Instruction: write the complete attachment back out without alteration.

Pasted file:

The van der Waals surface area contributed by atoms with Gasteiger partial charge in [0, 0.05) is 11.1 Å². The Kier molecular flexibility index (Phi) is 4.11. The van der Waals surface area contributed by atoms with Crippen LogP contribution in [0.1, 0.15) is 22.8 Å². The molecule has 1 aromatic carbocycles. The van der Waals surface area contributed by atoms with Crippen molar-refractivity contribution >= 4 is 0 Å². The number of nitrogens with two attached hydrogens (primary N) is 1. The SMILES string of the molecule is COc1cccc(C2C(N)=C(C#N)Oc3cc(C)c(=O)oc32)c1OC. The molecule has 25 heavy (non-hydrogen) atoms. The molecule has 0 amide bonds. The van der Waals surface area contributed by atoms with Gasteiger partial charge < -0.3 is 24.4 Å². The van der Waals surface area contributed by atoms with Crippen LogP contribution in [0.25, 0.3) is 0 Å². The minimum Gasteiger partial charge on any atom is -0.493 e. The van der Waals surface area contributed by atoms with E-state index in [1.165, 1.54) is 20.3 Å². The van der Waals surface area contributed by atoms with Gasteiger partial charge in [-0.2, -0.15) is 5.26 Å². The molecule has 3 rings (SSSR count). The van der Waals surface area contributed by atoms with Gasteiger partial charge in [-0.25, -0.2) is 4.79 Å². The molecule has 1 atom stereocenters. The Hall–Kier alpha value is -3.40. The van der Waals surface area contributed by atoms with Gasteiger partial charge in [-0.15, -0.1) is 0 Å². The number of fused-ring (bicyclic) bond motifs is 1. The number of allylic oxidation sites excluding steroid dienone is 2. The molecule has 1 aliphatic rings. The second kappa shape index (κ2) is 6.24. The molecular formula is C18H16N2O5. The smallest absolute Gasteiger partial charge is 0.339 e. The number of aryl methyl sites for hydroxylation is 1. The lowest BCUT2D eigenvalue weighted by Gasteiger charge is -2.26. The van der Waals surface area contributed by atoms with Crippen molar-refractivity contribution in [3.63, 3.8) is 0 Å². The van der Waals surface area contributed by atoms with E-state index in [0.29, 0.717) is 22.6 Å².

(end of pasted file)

The van der Waals surface area contributed by atoms with Gasteiger partial charge in [0, 0.05) is 11.1 Å². The Kier molecular flexibility index (Phi) is 4.11. The van der Waals surface area contributed by atoms with Crippen LogP contribution in [0.1, 0.15) is 22.8 Å². The molecule has 1 aromatic carbocycles. The van der Waals surface area contributed by atoms with Crippen molar-refractivity contribution >= 4 is 0 Å². The number of nitrogens with two attached hydrogens (primary N) is 1. The SMILES string of the molecule is COc1cccc(C2C(N)=C(C#N)Oc3cc(C)c(=O)oc32)c1OC. The molecule has 25 heavy (non-hydrogen) atoms. The molecule has 0 amide bonds. The van der Waals surface area contributed by atoms with Gasteiger partial charge < -0.3 is 24.4 Å². The van der Waals surface area contributed by atoms with Crippen LogP contribution in [0.25, 0.3) is 0 Å². The minimum Gasteiger partial charge on any atom is -0.493 e. The van der Waals surface area contributed by atoms with E-state index in [1.165, 1.54) is 20.3 Å². The van der Waals surface area contributed by atoms with Gasteiger partial charge in [-0.2, -0.15) is 5.26 Å². The molecule has 3 rings (SSSR count). The van der Waals surface area contributed by atoms with Gasteiger partial charge in [-0.25, -0.2) is 4.79 Å². The molecule has 1 atom stereocenters. The Hall–Kier alpha value is -3.40. The van der Waals surface area contributed by atoms with Gasteiger partial charge in [-0.15, -0.1) is 0 Å². The number of fused-ring (bicyclic) bond motifs is 1. The number of allylic oxidation sites excluding steroid dienone is 2. The molecule has 1 aliphatic rings. The second kappa shape index (κ2) is 6.24. The molecular formula is C18H16N2O5. The smallest absolute Gasteiger partial charge is 0.339 e. The number of aryl methyl sites for hydroxylation is 1. The lowest BCUT2D eigenvalue weighted by Gasteiger charge is -2.26. The van der Waals surface area contributed by atoms with Crippen molar-refractivity contribution in [3.63, 3.8) is 0 Å². The van der Waals surface area contributed by atoms with E-state index in [0.29, 0.717) is 22.6 Å².